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The mathematician is fascinated with the marvelous beauty of the forms he constructs, and in their beauty he finds everlasting truth.
In N. Rose, Mathematical Maxims and Minims, Raleigh NC: Rome Press Inc., 1988.
Gerbert d'Aurillac and the March of Spain: A Convergence of Cultures
We have seen that Gerbert was truly a man in the right place at the right time: his study in the Spanish March in the tenth century introduced him to mathematical ideas from Latin, Arabic, Indian, and Jewish scholars. He was instrumental in introducing Hindu-Arabic numerals to Western Europe. He taught a generation of students about the astrolabe and the abacus. His knowledge was so surprising, so new and different, that some people accused him of obtaining it through supernatural, or even demonic, means. William of Malmesbury, writing one hundred years later, calmly stated that Gerbert studied astrology with the Arabs and learned magical arts from them. Some of the more colorful legends that grew up about Gerbert were that he could fly, that he had a mistress who was a witch, that he constructed a huge talking head who gave him the answers to mathematics problems. Even today, his tomb is reputed to weep upon the death of a pope.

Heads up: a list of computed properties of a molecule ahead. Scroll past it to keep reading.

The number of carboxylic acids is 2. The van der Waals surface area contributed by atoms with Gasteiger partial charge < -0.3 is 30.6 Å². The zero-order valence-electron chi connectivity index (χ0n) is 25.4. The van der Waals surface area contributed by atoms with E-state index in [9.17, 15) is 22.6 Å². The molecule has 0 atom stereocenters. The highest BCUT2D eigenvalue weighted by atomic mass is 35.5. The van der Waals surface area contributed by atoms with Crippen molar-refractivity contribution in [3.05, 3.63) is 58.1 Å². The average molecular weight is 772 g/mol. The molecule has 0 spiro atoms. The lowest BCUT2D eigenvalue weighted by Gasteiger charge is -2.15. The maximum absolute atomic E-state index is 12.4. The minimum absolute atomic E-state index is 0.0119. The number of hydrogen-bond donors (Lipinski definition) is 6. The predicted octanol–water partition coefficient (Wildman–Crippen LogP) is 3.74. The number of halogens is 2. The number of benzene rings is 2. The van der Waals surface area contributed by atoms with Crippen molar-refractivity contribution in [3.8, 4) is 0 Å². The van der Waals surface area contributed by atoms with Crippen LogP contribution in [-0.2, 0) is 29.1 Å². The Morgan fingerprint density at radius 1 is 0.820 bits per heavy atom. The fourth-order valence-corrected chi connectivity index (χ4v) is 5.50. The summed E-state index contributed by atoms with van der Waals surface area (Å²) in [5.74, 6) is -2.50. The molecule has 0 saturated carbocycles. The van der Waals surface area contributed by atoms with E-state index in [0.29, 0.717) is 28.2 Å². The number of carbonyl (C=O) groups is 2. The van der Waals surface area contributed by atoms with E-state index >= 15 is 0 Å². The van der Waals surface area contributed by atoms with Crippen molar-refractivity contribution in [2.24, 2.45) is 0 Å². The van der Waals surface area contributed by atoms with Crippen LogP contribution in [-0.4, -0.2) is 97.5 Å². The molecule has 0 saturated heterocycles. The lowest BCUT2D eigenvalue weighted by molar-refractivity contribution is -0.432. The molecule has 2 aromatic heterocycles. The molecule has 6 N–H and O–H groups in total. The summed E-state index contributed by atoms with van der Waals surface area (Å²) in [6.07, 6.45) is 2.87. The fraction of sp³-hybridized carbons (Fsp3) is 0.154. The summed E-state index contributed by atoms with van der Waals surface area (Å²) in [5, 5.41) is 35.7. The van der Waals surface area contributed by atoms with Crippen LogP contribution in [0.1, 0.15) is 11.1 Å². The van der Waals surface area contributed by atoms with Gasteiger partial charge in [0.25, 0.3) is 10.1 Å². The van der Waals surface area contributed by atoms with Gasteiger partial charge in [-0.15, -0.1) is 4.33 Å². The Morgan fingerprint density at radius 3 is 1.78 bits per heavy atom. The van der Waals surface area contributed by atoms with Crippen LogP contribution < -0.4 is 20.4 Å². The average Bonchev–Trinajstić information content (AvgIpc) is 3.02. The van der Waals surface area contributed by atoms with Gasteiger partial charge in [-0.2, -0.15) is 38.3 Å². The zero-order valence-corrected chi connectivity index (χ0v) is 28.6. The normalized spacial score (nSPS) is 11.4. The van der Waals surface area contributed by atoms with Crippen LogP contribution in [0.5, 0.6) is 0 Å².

Despite his notoriety, Gerbert was elected Bishop of Rome in the year 999; the name he chose as pope, Sylvester II, honors the first Sylvester, who – according to legend – baptized Constantine, the first Christian Roman emperor. And so even Gerbert’s choice of a papal name combined Christian and pagan legacies.
Gerbert’s home town of Aurillac now proudly claims him as a native son. There is a statue of him in that city, honoring the young man who left his humble home to travel to a new land, where he learned mathematics so strange and wonderful that it brought him to the attention of the most powerful men in Europe – until finally he became one of them.
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